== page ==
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In 1860-1861, four of these very States that had formed the Union, with seven other States that had been added, assumed to “ retrace” their steps, and cease to be members of the Union. They formed or had come into the Union freely, voluntarily; they proposed to go out by the same door.

Their reasons for this step need not be stated here and now. One thing at a time.

A grave question of law and duty arose, deeper than the Constitution itself—viz:

Has a State that has once ratified the Federal Constitution and formed or come into the Union, a right to retrace her steps, and go out and apart, and be, as she was originally, free and independent?

Where shall, where could, citizens look or listen for an answer to this question—conclusive, authoritative?

For more than thirty years political doctrine and controversy had flamed around this question until the masses of population came unconsciously to a welding heat, and a local unity of sentiment upon one side and the other. Hot and united, the people were ready to act; and they acted.

Eleven States, acting in an orderly manner, by conventions lawfully called, retraced their steps with accuracy, and supposed themselves to have become once more free and independent.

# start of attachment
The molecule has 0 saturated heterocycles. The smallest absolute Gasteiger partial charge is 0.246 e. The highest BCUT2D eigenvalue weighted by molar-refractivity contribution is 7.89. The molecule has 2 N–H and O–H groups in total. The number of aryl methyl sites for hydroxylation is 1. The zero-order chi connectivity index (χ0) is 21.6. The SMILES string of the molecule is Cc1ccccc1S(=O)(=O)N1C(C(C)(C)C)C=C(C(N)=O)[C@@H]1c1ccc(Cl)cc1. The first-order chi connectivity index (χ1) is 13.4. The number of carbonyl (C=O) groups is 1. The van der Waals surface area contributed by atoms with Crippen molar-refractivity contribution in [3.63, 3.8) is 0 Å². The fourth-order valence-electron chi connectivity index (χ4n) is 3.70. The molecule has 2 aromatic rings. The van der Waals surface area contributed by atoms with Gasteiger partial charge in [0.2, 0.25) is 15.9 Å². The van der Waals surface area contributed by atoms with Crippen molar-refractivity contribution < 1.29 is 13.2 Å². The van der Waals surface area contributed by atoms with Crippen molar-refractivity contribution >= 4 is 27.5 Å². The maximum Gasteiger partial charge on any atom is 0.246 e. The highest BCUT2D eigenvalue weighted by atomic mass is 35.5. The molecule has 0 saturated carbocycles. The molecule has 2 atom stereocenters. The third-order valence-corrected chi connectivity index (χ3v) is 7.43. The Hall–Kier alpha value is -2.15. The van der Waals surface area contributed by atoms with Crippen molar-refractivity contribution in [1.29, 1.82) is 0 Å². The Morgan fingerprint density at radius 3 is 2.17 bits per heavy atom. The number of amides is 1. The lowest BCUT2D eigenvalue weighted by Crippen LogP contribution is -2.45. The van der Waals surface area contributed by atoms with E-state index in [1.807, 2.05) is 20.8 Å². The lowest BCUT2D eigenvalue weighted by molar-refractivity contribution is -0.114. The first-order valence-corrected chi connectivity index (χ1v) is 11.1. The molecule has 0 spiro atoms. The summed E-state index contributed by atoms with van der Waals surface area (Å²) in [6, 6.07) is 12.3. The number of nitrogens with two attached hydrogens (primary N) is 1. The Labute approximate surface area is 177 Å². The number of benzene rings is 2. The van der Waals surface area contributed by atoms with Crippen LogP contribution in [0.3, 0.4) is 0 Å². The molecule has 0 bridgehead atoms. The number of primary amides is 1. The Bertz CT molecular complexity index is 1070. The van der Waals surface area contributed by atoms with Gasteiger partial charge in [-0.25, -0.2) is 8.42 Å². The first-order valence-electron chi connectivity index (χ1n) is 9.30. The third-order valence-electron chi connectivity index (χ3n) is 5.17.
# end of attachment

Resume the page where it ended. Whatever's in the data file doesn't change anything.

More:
They went on accordingly. The old partnership dissolved, they offered to “divide the effects by negotiation.”

Now it happened that certain ports, custom-houses, post-offices, and other real estate, lay within the bounds of these States, that supposed themselves once more free and independent. Real estate cannot be moved off. The soil remains in its place. It must be given over to the State within whose bounds it lies or stands. The United States officers must cease from function, surrender office, title, keys and cash.

This logical demand was made, refused, enforced by arms, resisted, and a great civil war began.

Then, speaking for those graves and for these, as I, in his great name and stead, now speak for these graves and for those, Mr. Beecher continued:

It is not known what those dead men think of the battle of Gettysburg, at whose cost it was fought.

From out of bodies, shot, shattered, bloody, battered, the souls

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